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SMK Experimental Heavy Tank

Written by Евгений Болдырев
Published on Tuesday, 20 September 2005 19:56
Last Updated on
Read 18543 times

In 1937 the Design Bureau of the KhPZ received the tasking to design a new heavy breakthrough tank on the base of the T-35. A requirements document of the GABTU, affirmed on 5 November 1937, suggested that a three-turreted vehicle be created, with a weight of 50–60 tons, armor thickness of 45-75mm, and armaments consisting of a single 76mm and two 45mm guns, and two DK and six DT machine-guns.

It was planned to use the transmission and drive train of the T-35 in the new tank. However, the Design Bureau KhPZ, which in normal circumstances lacked sufficient resources to carry out such complex work, had been subjected to mild repressions among its engineering staff working on the project. Therefore, despite countless demands of the GABTU, by the beginning of 1938 the KhPZ designers had managed only to complete preliminary designs of the six variants of the new tank, which differed only in the arrangement of the armaments. Therefore, in April 1938, in order to accelerate the design of the new heavy breakthrough tank, the GABTU brought into the effort the LKZ, with its powerful production base and the experience of serial production of the T-28, and also Kirov Factory #85, the cadre of which had experience in their own right in the development of new types of combat vehicles. The former plant (LKZ) designed the SMK (Sergey Mironovich Kirov) tank, under the leadership of engineer A. S. Ermolaev. Factory #85 designed «Project 100», which subsequently received the designation T-100, led by engineer E. Sh. Paley. Thus, contrary to some oral and written accounts, the SMK and T-100 tanks had different bases and were developed simultaneously.

Lacking agreements for the preparation of these new vehicles, the plants carried out preliminary design work until August 1938. Full work began only after promulgation of Resolution #198 of the Defense Committee of the SNK of the USSR on 7 August 1938, which established strict deadlines for preparation of the new tank models. The SMK was to be completed by 1 May 1939 and the T-100 by 1 June 1939. Just two months later, 10–11 October 1938, a commission chaired by the deputy chief of the GABTU, Military Engineer 1st Rank Korobkov, examined blueprints and full-scale wooden mockups of the SMK and T-100 tanks. Despite a number of deviations from the published tactical and technical requirements, in particular the substitution of torsion bars in place of the T-35's coil spring suspension, and on the T-100 idler wheels with leaf springs, the prototype commission gave approval for completion of test models of the tanks in accordance with the blueprints and mockups that had been presented.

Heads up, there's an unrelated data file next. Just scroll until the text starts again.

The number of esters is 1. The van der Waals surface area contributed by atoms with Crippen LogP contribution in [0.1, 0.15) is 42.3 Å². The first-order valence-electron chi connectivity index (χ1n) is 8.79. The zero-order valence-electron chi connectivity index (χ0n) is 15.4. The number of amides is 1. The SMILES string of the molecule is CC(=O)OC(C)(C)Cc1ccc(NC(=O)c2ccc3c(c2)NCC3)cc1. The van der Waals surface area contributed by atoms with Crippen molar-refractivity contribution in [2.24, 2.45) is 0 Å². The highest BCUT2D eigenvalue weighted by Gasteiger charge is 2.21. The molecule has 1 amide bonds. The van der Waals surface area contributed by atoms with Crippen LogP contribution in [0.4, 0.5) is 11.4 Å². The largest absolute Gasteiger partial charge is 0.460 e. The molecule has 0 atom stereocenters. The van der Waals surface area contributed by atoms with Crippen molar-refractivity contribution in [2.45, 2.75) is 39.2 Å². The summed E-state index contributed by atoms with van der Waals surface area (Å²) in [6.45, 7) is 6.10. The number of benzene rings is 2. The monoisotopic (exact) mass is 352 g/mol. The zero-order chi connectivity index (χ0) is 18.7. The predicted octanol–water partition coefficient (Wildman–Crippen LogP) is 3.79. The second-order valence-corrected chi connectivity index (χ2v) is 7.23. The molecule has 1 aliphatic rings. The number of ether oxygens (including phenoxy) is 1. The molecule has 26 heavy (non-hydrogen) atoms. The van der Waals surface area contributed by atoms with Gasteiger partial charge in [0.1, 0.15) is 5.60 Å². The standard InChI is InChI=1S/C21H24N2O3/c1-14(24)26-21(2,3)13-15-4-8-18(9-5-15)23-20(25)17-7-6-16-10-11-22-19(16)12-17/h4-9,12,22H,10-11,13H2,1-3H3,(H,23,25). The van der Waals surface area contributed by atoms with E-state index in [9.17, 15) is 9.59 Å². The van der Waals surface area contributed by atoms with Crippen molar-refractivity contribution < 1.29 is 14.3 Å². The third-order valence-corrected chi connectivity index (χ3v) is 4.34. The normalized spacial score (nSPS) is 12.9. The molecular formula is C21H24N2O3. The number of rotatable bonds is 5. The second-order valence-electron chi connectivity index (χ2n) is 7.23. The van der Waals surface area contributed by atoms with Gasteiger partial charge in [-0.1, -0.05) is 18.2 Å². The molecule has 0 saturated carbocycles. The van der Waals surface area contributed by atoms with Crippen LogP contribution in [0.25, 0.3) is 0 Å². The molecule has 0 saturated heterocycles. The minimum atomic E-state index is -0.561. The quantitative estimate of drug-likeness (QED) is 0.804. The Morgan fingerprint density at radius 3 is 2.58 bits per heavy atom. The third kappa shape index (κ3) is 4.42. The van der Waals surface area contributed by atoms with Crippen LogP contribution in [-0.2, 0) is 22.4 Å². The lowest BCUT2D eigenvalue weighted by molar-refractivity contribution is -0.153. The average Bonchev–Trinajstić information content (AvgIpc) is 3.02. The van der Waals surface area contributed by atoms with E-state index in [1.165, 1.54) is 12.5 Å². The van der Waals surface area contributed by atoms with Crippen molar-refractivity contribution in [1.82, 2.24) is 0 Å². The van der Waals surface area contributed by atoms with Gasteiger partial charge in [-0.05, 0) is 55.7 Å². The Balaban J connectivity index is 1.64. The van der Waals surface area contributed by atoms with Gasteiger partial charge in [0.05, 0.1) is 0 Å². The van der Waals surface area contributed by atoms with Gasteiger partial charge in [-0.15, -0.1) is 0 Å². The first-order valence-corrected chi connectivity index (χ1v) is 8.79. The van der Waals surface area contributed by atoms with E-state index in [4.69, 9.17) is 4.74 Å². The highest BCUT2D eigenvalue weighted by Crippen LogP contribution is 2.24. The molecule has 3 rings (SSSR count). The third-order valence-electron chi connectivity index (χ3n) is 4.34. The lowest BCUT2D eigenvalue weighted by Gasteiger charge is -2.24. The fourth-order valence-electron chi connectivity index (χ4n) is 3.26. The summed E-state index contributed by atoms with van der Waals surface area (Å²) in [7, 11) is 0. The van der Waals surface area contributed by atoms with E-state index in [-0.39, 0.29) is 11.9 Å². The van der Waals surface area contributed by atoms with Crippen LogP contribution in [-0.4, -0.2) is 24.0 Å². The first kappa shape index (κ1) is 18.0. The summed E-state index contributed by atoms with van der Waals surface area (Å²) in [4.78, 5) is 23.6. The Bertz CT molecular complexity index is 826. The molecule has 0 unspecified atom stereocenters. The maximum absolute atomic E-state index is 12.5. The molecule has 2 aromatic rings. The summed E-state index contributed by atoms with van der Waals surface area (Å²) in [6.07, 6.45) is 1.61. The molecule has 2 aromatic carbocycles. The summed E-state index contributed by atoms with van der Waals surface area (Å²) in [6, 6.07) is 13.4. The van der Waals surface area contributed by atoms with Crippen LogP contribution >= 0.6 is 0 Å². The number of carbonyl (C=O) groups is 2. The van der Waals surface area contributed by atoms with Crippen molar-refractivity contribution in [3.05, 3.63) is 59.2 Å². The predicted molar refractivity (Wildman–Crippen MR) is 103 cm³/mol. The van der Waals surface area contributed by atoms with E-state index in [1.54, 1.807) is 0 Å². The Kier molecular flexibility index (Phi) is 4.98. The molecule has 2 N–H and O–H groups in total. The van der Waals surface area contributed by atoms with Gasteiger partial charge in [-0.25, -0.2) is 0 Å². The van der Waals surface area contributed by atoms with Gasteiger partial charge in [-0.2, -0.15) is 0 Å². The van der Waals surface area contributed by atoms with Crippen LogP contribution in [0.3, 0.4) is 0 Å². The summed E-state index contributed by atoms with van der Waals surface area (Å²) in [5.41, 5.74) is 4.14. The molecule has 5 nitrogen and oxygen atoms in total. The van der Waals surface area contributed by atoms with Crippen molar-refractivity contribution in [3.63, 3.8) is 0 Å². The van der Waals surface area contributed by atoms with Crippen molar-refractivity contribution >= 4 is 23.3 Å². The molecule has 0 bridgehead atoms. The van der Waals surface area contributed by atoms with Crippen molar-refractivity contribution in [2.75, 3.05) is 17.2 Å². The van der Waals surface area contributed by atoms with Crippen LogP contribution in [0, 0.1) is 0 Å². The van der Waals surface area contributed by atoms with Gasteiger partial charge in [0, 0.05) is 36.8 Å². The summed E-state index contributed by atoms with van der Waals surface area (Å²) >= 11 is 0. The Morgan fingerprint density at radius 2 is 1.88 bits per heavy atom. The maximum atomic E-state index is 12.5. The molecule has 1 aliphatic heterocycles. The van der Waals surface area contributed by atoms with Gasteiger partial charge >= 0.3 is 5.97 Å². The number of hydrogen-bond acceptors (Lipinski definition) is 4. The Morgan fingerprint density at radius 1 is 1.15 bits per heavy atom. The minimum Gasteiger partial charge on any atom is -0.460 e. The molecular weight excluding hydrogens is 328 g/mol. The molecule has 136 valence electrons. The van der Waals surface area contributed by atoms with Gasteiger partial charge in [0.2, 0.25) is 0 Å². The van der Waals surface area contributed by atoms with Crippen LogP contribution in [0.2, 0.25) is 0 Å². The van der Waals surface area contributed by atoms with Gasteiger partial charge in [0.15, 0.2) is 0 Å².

The designs of the new heavy tanks were reviewed in a joint session of the Politburo of the TsK VKP (b) and Defense Committee on 9 December 1938. On the instructions of J. Stalin, the number of turrets on both tanks was reduced to two in order to reduce the weight of the vehicles. The production of the tanks in steel was begun in January 1938.

The first test runs of the SMK outside the production facility were conducted on 30 April 1939, and of the T-100 on 1 July of that year. After factory running in, both vehicles were handed over for range testing, which began on 31 July. The SMK and T-100 participated in a government demonstration of serially produced and experimental tanks conducted at Kubinka in the Moscow area on 20 September, 1939. Attending this showing were K. E. Voroshilov, A. A. Zhdanov, N. A. Voznesenskiy, A. F. Mikoyan, D. G. Pavlov, I. A. Likhachev, V. A. Malyshev, and others. By the end of 1939 the SMK had been run some 1700 km and the T-100 more than 1000 km. With the beginning of the Soviet-Finnish War, both tanks were withdrawn from range testing and sent to the front to undergo testing in a combat environment.

These tests were conducted through the efforts of factory drivers, for which special permission was received from Moscow. The workers selected for the tests underwent special abbreviated training in driving the vehicles, firing the cannons and machine guns, and as well other skills required for combat. The commander of the SMK crew was Senior Lieutenant Petin, the deputy commander was Sergeant Mogilchenko, and the gunner-radio operator and gunner were Red Army soldiers. In addition, three workers from the Kirov Works were added to the crew of the SMK: mechanic-driver V. I. Ignatev, engine mechanic A. P. Kunitsyn, and transmission specialist A. G. Tokarev. The crew of the T-100 consisted of military personnel of the 20th Heavy Tank Brigade: commander Lieutenant M. P. Astakhov, gunners Artamonov and Kozlov, radio operator Smirnov, and workers from Factory #85, driver A. D. Plyukhin, back-up driver V. A. Drozhzhin, and engine mechanic V. I. Kaplanov.

The SMK, T-100, and experimental KV tanks comprised a company of heavy tanks that was included in the 91st Tank Battalion of the 20th Heavy Tank Brigade. A Captain Kolotushkin was named commander of this company. The unit entered combat in the Khottinen area on December 17, 1939.

The history of the combat employment of the SMK and T-100 tanks has been described in sufficient detail in many Russian and western publications. The general tenor of these descriptions is consistent almost everywhere and can be summarized as follows: